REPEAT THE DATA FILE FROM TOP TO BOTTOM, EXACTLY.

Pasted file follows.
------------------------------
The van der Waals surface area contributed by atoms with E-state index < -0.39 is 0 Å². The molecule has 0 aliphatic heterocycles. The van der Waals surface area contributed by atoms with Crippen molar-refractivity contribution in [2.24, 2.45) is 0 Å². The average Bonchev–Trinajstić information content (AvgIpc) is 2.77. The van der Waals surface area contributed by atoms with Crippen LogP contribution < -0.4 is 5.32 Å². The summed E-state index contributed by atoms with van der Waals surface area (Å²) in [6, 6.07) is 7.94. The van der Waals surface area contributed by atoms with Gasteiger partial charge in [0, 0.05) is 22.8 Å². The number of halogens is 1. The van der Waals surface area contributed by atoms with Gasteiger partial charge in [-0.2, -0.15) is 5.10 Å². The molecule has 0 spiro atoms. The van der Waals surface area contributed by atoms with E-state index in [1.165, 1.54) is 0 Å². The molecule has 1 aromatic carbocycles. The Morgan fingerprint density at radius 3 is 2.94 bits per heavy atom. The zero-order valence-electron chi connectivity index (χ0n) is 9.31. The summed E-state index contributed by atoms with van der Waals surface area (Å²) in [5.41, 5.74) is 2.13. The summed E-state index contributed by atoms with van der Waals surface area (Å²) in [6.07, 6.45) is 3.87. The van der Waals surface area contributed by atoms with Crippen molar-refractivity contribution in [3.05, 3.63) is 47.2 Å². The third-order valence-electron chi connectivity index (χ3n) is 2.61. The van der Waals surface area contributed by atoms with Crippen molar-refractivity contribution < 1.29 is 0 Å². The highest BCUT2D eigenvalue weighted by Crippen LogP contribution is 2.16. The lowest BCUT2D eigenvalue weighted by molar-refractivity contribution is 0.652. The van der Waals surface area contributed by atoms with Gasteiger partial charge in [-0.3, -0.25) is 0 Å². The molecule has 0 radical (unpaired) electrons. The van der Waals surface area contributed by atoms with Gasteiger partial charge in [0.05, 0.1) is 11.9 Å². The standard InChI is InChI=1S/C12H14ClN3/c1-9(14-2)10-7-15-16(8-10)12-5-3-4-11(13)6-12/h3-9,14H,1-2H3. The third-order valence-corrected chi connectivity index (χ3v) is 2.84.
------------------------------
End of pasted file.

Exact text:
The van der Waals surface area contributed by atoms with E-state index < -0.39 is 0 Å². The molecule has 0 aliphatic heterocycles. The van der Waals surface area contributed by atoms with Crippen molar-refractivity contribution in [2.24, 2.45) is 0 Å². The average Bonchev–Trinajstić information content (AvgIpc) is 2.77. The van der Waals surface area contributed by atoms with Crippen LogP contribution < -0.4 is 5.32 Å². The summed E-state index contributed by atoms with van der Waals surface area (Å²) in [6, 6.07) is 7.94. The van der Waals surface area contributed by atoms with Gasteiger partial charge in [0, 0.05) is 22.8 Å². The number of halogens is 1. The van der Waals surface area contributed by atoms with Gasteiger partial charge in [-0.2, -0.15) is 5.10 Å². The molecule has 0 spiro atoms. The van der Waals surface area contributed by atoms with E-state index in [1.165, 1.54) is 0 Å². The molecule has 1 aromatic carbocycles. The Morgan fingerprint density at radius 3 is 2.94 bits per heavy atom. The zero-order valence-electron chi connectivity index (χ0n) is 9.31. The summed E-state index contributed by atoms with van der Waals surface area (Å²) in [5.41, 5.74) is 2.13. The summed E-state index contributed by atoms with van der Waals surface area (Å²) in [6.07, 6.45) is 3.87. The van der Waals surface area contributed by atoms with Crippen molar-refractivity contribution in [3.05, 3.63) is 47.2 Å². The third-order valence-electron chi connectivity index (χ3n) is 2.61. The van der Waals surface area contributed by atoms with Crippen molar-refractivity contribution < 1.29 is 0 Å². The highest BCUT2D eigenvalue weighted by Crippen LogP contribution is 2.16. The lowest BCUT2D eigenvalue weighted by molar-refractivity contribution is 0.652. The van der Waals surface area contributed by atoms with Gasteiger partial charge in [-0.3, -0.25) is 0 Å². The molecule has 0 radical (unpaired) electrons. The van der Waals surface area contributed by atoms with Gasteiger partial charge in [0.05, 0.1) is 11.9 Å². The standard InChI is InChI=1S/C12H14ClN3/c1-9(14-2)10-7-15-16(8-10)12-5-3-4-11(13)6-12/h3-9,14H,1-2H3. The third-order valence-corrected chi connectivity index (χ3v) is 2.84.